I started two years ago with a nondescript, Moleskine-sized notebook that I had around the house and a few gel ink pens. And I was happy. Until my sister gifted me a fountain pen, the likes of which I hadn’t used in many, many years. And after that I of course couldn’t use any other pens. I know, I am rolling my eyes at myself too.

So I bought myself a couple more pens and two bottles of ink. Nothing too fancy: one Pilot Kakuno with EF nib and a Kaweco Sport (also EF, but the line is so much wider than the Pilot that it’s upsetting) and Pilot Iroshizuku inks.

I use two pen pouches. One is larger, holds maybe up to ten pens, and one smaller, for three to five pens maximum. In the small one I keep one fountain pen and one gel ink, along with a thick felt-tip for my headlines and a couple of colored flexible tip pens for underlining, etc.

When I was finished with that first notebook, I got myself a fancy A5 Clairfontaine (bought it from Montreal on our trip there last year) with very special paper that is supposed to be one of the best for fountain pens. By then I had also found a nice leather cover in the thrift shop that I cut to A5 sized and dyed black.

I am on my third notebook now. It’s a Stalogy 365, which has a much thinner, yet very smooth and fountain-pen friendly paper. (Still haven’t graduated to the Tomoe River paper that everybody raves about, but it is probably coming next.) I also recently bought a $5 pen from eBay, a Chinese dupe of the Lamy Safari, and it’s everything I’ve ever wanted. And last week I found a new leather cover in the thrift store. It’s a little tight on my A5 notebook, but not too bad.

The System

I don’t follow any bullet journal notation and I don’t limit my notebook to certain subjects. I write everything in it, personal and professional, dinner menus, meeting notes, wardrobe wishes, short stories.

I start the day with a little leaf-style doodle for the date in a corner of the page, then each morning I sit and make a bullet list of tasks (phone calls to make, e-mails to write, appointments, meetings, writing/editing/submitting, housework, etc.) Each Monday I make a dinner menu for the week, which I expand into a grocery shopping list on my phone so I have it handy when I am at the store.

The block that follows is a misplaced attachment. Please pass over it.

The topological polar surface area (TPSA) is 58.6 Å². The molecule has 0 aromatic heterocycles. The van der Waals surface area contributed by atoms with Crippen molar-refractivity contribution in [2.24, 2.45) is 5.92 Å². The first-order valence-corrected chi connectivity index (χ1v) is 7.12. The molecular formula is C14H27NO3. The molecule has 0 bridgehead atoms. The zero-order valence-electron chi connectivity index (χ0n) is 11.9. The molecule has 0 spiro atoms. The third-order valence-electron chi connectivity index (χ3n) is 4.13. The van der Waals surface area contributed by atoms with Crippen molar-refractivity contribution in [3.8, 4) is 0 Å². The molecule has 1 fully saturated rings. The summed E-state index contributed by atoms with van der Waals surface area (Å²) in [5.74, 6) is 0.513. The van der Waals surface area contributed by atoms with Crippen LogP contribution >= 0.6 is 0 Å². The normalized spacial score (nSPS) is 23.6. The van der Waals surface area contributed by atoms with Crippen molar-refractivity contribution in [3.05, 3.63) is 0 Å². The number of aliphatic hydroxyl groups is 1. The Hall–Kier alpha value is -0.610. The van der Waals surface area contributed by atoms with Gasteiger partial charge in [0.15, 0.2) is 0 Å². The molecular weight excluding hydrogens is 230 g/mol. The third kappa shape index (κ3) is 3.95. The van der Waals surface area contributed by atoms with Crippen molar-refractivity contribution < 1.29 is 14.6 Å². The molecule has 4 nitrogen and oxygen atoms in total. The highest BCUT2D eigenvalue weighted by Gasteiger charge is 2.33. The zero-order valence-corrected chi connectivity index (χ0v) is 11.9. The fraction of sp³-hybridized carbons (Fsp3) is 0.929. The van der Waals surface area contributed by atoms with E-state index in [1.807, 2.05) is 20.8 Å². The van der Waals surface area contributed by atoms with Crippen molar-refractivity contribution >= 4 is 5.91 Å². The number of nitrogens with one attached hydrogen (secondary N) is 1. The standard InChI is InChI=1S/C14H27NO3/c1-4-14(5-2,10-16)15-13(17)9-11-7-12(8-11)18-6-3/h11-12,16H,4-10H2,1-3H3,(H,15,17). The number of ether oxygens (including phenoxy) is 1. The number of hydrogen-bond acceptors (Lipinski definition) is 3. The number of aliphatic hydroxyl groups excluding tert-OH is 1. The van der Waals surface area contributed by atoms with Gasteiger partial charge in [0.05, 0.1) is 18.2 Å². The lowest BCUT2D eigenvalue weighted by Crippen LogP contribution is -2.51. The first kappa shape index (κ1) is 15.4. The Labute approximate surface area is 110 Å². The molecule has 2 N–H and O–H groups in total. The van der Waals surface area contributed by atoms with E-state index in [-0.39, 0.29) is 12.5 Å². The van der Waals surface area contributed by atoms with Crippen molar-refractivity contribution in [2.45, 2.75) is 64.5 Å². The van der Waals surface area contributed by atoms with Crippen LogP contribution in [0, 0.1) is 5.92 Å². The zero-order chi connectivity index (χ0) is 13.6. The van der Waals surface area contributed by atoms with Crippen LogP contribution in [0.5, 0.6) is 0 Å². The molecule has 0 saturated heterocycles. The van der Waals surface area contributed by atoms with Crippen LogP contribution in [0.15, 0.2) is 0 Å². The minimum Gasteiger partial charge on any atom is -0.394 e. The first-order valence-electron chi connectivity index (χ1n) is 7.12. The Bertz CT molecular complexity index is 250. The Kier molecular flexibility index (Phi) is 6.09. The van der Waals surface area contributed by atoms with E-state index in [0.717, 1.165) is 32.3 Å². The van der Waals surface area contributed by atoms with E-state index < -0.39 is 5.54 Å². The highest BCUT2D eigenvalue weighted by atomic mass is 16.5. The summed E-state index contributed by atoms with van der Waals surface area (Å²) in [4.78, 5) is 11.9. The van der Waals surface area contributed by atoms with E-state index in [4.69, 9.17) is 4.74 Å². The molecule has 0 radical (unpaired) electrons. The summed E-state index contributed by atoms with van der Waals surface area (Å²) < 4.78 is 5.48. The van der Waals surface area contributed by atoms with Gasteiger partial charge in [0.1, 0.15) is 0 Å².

Once my daily task list is done, I usually allow myself to just write something, whatever, nothing too coherent. I have this sort of entry almost each day. Then I have entries for what I’m writing/editing. I write stories, I think out edits for manuscripts, I write detailed research information for some ideas. Most of my days include these parts. I separate them with large headings written in felt-tip pen or even colored boxes.

Then there are other entries. Each dinner party gets one entry with menu and shopping lists. Each vacation has its own packing details. Sometimes on weekends I write down about my thrift hauls, although I have a separate notebook where I keep track of my thrifting trips.

At the back of the notebook I have pages with book lists, sewing lists, story ideas, wishlists.

And that’s about it. Nothing too complicated. It is basically just a brain dump notebook and it works very well for me. It makes me feel extra happy and special and confident to walk around with my notebook and pen case in my bag. Even when I don’t use it, it makes me feel good to know that I have it there in my bag and that if something weighs heavy on my mind, I can just pull my notebook out and take it all out on paper. It helps in many ways.

Instagram is evil (maybe) and other things